Throughout the history of Islam, which lasted for eight centuries, Andalusia gave birth to geniuses and greats in the fields of Sharia, science, literature and the arts, as well as politics and the military, and advocates of a great degree of chastity and maintenance.
At the end of the Umayyad dynasty in Andalusia, and in its recent years of prosperity and turmoil as well, and in a house of honor, status and dominion in it, Ali bin Ahmed bin Saeed bin Hazm was born in 384 AH / 994 AD, and he is one of the prodigious men in the history of Andalusia and the geniuses of its intellectual and philosophical fields religious; That man who seems to have combined the contradictions and became the head of the apparent doctrine, and a jurist who explored the comparative study of all the jurisprudence schools, and a meditating philosopher, and even a politician, as his father was one of the great ministers, and at the same time he had a strong emotion, a delicate soul, and a heart that knew the value of love!
The great poet and mystic Ibn al-Arif al-Andalusi did not lie when he said: “The tongue of Ibn Hazm and the sword of al-Hajjaj ibn Yusuf Sanwan.” It is an analogy from which we see the strength of Ibn Hazm’s tongue, its defamation of opponents, his present argument, and his brilliant statement, a language that caused enmity and hatred among his competitors. Those who weakened in front of him, and eventually resorted to burning his books on false accusations that made the man go to the remote farm of his fathers and grandfathers in his last years, retreating to science, and a future for students of science from all over Andalusia!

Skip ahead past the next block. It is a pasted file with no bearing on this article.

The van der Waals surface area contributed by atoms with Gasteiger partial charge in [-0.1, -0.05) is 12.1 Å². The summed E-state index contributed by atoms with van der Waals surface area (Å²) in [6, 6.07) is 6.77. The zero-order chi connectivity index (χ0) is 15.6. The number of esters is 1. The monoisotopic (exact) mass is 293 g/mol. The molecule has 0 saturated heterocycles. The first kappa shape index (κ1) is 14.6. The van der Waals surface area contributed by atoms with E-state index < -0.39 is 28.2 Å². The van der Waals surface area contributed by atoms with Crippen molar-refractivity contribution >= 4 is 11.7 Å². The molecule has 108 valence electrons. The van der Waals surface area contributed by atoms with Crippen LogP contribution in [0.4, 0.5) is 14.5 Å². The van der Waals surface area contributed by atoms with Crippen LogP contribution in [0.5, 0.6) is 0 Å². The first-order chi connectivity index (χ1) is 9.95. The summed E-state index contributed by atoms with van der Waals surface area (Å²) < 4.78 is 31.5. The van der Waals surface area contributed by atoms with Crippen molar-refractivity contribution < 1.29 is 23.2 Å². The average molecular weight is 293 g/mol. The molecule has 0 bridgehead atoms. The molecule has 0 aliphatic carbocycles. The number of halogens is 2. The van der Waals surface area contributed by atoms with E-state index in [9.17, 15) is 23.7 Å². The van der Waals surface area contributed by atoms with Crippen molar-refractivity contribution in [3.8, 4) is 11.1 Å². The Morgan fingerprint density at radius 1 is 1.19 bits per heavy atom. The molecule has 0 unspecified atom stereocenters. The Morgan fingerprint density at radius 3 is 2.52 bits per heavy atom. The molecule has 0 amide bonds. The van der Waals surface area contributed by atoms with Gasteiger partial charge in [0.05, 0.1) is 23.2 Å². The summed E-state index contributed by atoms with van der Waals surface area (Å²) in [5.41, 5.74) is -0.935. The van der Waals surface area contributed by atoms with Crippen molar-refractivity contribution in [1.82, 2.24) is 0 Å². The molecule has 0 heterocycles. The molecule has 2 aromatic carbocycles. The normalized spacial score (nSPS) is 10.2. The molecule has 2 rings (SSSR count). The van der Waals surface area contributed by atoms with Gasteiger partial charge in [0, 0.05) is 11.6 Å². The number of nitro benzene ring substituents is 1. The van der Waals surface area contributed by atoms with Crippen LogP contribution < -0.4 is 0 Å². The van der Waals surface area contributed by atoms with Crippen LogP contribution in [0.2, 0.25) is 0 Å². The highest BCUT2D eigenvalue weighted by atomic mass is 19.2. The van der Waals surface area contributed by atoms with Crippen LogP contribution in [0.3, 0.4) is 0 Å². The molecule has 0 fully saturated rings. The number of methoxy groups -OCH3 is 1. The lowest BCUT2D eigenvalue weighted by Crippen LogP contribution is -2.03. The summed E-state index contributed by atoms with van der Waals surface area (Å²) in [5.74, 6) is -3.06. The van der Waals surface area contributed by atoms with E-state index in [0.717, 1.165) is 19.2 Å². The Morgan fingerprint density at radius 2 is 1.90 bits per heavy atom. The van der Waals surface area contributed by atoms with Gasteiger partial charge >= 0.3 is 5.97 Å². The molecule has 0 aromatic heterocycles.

But Ibn Hazm also gave us a wonderful color of Arabic and Andalusian literature, in which his courage, taste and memories were evident in the stages of youth and love. Who is Ibn Hazm? Why did he write this book? How did he deal with his most prominent failures in this noble humanitarian field?! That’s what we’ll see next.
We knew that Ibn Hazm was the descendant of a well-off family, as his father was one of the ministers of the Umayyad state in its last days and years in Andalusia, and from here, Ibn Hazm grew up in an environment full of maidservants and women. He acknowledges this merit to the women of the palaces, saying: “I have seen women and learned about their secrets that no one else knows, because I was brought up in their rooms, and I grew up in their hands, and I did not know anyone else, and I did not sit with men except when I was young, and they taught me the Qur’an, and they narrated me Many poems, and they trained me in calligraphy, and my hard work and mental work since the beginning of my understanding, and I am in a very young age, has not been without knowing their reasons, searching for their news, and acquiring that.”